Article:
InReview InReview

Support independent journalism

Books & Poetry

'This is so weird': Christian White and The Nowhere Child

Books & Poetry

Christian White’s thriller The Nowhere Child has created an international buzz and been hailed as one of this year’s most keenly anticipated debut novels. Ahead of a visit to SA, he talks about the book and how weird it feels to have your dreams come true.

Comments Print article

The Nowhere Child is a mystery about the disappearance 28 years earlier of a little girl named Sammy Went from Kentucky in the US, and the possible connection with a Melbourne teacher who is approached by a stranger who thinks she is Sammy.

White’s career took off after the unpublished manuscript for the book won the 2017 Victorian Premier’s Award for an Unpublished Manuscript.

While literary awards don’t automatically translate to book deals, the buzz surrounding The Nowhere Child saw the rights quickly sold to 15 countries. Australia’s Affirm Press, which published the book last week, describes it as a “combustible tale of trauma, cult, conspiracy and memory”.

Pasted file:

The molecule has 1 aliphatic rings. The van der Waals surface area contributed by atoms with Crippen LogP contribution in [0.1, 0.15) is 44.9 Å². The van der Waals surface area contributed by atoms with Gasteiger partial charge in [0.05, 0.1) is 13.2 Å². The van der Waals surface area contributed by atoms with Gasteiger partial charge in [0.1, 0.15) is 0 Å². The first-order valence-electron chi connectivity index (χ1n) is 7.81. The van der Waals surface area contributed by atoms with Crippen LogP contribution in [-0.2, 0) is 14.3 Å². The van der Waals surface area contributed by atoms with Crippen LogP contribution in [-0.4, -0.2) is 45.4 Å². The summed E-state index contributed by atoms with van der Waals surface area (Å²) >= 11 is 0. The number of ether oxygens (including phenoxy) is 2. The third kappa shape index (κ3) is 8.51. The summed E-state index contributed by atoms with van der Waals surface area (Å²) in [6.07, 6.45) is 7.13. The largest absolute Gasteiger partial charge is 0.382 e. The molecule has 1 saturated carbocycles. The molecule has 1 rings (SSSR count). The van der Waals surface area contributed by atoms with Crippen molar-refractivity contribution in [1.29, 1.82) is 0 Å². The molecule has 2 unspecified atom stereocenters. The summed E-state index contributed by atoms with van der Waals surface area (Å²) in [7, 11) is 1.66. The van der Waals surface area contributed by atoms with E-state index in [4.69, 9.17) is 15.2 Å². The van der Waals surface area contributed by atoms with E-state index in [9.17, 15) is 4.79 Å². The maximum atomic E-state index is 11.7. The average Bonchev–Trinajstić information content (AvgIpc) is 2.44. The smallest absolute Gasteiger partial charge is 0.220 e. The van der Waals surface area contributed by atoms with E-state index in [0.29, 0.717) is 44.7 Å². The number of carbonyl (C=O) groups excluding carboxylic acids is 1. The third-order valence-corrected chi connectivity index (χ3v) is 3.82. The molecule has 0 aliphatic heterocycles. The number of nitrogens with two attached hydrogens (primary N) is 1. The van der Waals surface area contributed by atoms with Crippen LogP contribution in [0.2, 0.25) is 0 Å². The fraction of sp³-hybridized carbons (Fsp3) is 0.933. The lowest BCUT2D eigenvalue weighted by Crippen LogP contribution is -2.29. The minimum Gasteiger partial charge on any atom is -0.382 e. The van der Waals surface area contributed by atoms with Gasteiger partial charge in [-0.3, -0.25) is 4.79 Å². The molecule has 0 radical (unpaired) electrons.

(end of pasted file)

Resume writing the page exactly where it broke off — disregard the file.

Here, White tells InDaily how it feels to have your dreams come true, how an interest in bizarre cults – including Pentecostal snake handlers – fed into the themes of his novel, and the things he learnt from Stephen King.

It’s not that long ago you were paying the bills by printing and selling T-shirts, and before that I believe you were working as a golf-cart driver. How do you get your head around the fact that you’ve now sold the rights to your book to 15 countries?

Shifting from fantasising about being published to actually being published (especially all around the world) is completely amazing. But it’s also jarring. In the best possible way.

The idea that people in other countries will be reading my story is what dreams are made of. In fact, it’s so dreamlike that it’s taking my brain a while to accept this as my new reality.